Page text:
This is a sweet little book to support tamariki to manage and cope with the small but frustrating things that crop up throughout their day. Annoying buttons, overwhelming bustling, playtime challenges are all addressed here.
Once again, the illustrations produced by Rebekah Lipp and Craig Phillips reiterate how tamariki may be feeling, drawing attention to the faces and gestures, as well as including the kupu our tamariki use and need or introducing them – ‘crosser,’ ‘muddle,’ or even ‘flummoxed’ are terrific. We’re all hearing about emotional literacy, and this series of books always helps with it.
I really love the familiar scenes portrayed in this book and many of Lipp and Phillips’ others. The kōwhai, the bee backpack (I know a child with one), and The Hungry Caterpillar book cover are all gentle signs for tamariki, and parents that this book is for us.
Finally, the primary intention of the book is to teach tamariki a mindfulness technique to help them find their calm. It’s about stopping and remembering 5, 4, 3, 2, 1:
- Five things I can see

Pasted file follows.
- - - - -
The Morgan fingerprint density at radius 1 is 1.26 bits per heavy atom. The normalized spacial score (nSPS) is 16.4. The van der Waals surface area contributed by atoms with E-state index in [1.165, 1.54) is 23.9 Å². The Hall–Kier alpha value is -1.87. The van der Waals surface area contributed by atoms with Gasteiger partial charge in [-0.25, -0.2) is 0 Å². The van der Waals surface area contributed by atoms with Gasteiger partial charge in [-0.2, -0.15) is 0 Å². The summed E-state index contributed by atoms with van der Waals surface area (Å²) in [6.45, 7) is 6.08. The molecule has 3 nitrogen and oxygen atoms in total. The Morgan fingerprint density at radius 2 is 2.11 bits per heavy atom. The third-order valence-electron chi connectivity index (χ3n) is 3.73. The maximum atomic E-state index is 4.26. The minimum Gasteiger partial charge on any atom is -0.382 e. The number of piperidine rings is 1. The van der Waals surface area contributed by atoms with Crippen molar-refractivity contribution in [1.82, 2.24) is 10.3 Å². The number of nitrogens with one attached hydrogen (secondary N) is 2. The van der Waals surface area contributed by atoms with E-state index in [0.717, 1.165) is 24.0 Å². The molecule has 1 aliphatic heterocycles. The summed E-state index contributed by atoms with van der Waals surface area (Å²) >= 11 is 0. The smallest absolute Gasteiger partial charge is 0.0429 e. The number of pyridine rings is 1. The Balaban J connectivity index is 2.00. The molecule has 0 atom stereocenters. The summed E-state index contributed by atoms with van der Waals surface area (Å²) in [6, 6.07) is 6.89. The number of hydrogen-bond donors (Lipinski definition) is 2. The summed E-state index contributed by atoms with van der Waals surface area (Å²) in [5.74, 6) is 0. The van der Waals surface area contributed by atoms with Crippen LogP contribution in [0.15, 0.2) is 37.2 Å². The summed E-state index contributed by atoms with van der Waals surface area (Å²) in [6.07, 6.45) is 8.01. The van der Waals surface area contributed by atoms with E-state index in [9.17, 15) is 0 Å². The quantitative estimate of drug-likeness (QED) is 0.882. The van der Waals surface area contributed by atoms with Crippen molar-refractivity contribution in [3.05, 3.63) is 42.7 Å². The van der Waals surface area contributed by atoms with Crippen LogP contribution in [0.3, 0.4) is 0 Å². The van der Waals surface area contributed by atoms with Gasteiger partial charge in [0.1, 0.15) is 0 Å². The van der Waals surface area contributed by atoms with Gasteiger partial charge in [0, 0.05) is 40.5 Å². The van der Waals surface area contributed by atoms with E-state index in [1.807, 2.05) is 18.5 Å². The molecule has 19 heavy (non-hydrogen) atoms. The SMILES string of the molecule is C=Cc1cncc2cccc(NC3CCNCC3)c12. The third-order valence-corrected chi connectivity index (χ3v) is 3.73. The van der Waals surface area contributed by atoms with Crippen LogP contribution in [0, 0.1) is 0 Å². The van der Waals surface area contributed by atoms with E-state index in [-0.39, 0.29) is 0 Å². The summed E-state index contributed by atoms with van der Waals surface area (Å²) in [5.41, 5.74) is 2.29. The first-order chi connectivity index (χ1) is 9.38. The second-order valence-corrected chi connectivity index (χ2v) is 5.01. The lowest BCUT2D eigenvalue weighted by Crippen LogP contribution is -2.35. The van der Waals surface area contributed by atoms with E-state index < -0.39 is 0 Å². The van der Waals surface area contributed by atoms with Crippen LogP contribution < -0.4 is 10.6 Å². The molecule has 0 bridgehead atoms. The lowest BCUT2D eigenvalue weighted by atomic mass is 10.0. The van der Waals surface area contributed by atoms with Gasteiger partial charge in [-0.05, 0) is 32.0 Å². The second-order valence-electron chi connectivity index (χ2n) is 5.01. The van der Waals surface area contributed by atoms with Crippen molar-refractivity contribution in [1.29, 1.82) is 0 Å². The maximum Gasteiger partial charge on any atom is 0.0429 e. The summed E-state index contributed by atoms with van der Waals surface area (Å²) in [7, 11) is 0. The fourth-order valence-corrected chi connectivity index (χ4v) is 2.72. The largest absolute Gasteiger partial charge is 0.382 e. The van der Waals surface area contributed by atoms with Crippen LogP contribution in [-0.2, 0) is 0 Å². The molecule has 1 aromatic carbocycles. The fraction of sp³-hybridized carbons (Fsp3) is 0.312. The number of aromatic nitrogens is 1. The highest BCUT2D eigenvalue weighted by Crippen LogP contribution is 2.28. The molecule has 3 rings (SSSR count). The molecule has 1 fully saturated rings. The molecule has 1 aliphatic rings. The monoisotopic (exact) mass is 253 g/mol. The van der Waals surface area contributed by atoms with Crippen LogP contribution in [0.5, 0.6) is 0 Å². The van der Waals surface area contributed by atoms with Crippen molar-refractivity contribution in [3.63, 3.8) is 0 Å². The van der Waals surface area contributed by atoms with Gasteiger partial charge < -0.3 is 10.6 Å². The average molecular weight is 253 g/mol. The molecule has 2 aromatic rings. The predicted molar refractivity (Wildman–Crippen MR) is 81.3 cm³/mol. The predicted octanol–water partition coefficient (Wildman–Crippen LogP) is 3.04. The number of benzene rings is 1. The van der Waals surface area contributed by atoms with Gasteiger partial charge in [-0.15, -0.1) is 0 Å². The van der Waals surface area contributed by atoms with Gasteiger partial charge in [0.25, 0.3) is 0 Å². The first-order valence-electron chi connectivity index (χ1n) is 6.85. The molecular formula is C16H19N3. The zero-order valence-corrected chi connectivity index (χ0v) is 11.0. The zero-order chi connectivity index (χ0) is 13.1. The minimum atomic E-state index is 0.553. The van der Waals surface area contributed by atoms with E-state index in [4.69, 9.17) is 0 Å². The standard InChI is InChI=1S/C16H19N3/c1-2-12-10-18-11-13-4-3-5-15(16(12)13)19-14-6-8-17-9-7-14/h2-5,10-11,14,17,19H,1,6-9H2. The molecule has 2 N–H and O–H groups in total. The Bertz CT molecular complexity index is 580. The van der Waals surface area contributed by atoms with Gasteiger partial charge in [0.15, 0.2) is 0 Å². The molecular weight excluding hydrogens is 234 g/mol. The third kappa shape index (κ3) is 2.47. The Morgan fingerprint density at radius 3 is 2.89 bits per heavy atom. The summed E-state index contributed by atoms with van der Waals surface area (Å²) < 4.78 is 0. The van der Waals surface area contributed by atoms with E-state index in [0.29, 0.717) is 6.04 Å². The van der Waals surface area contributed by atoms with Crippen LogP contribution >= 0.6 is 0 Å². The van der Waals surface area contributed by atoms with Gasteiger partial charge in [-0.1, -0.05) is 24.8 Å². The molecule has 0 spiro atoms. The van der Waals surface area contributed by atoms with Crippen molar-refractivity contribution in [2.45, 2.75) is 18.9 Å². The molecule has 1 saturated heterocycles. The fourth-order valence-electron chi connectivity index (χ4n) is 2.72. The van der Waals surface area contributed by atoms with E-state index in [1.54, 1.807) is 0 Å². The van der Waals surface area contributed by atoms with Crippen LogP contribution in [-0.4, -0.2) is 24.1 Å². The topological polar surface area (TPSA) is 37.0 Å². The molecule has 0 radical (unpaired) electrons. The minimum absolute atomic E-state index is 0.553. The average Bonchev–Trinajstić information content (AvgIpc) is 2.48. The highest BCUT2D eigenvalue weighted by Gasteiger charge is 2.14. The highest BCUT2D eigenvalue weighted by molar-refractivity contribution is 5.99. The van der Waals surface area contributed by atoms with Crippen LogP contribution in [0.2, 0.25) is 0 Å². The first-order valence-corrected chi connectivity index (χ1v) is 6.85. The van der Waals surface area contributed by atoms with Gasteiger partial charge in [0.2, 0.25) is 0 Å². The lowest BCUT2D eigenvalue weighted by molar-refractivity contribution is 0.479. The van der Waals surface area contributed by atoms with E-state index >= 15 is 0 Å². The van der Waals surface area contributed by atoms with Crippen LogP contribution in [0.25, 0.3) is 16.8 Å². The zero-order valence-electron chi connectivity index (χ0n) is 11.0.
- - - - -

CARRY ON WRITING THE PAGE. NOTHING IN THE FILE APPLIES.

- Four things I can feel,
- Three things I can hear,
- Two things I can smell and
- One thing I can taste.
This technique is great for distracting us from what’s occurred and grounding us by tuning into the world around us at any given time.
I like that the 5, 4, 3, 2,1 strategy is reiterated through the book so that we remember to practice. It’s simple and I like all the ways I can think of to bring this up with tamariki:
- ”“Do you feel muddled sometimes doing up your buttons?”
- ”This is interesting, isn’t it? – we could count this out on our ringaringa, 5, 4, 3, 2, 1...”
- “Oooh, this time their friends aren’t listening...! What do you think we could do?”
There are plenty of opportunities to just get lost in the illustrations – “What do you think they might be feeling right now? How do we know?”
I could go on, but I know teachers, parents and professionals will be nodding along right now, knowing exactly how to use this book effectively with all tamariki.
Nice one again from this powerful Wildling Books duo. This book is a young tamariki recommendation from me.
Anna Mowat has a background in psychology and an English degree – she does a lot of writing for teachers and whānau to support their understanding of child development, wellbeing and continue to grow super relationships with tamariki. Anna works under Real Collective where she project leads Sparklers and Real Parents and works across other great initiatives such as Tākai. She is also a Mum who worries she’s doing it all wrong… so now we know this is normal!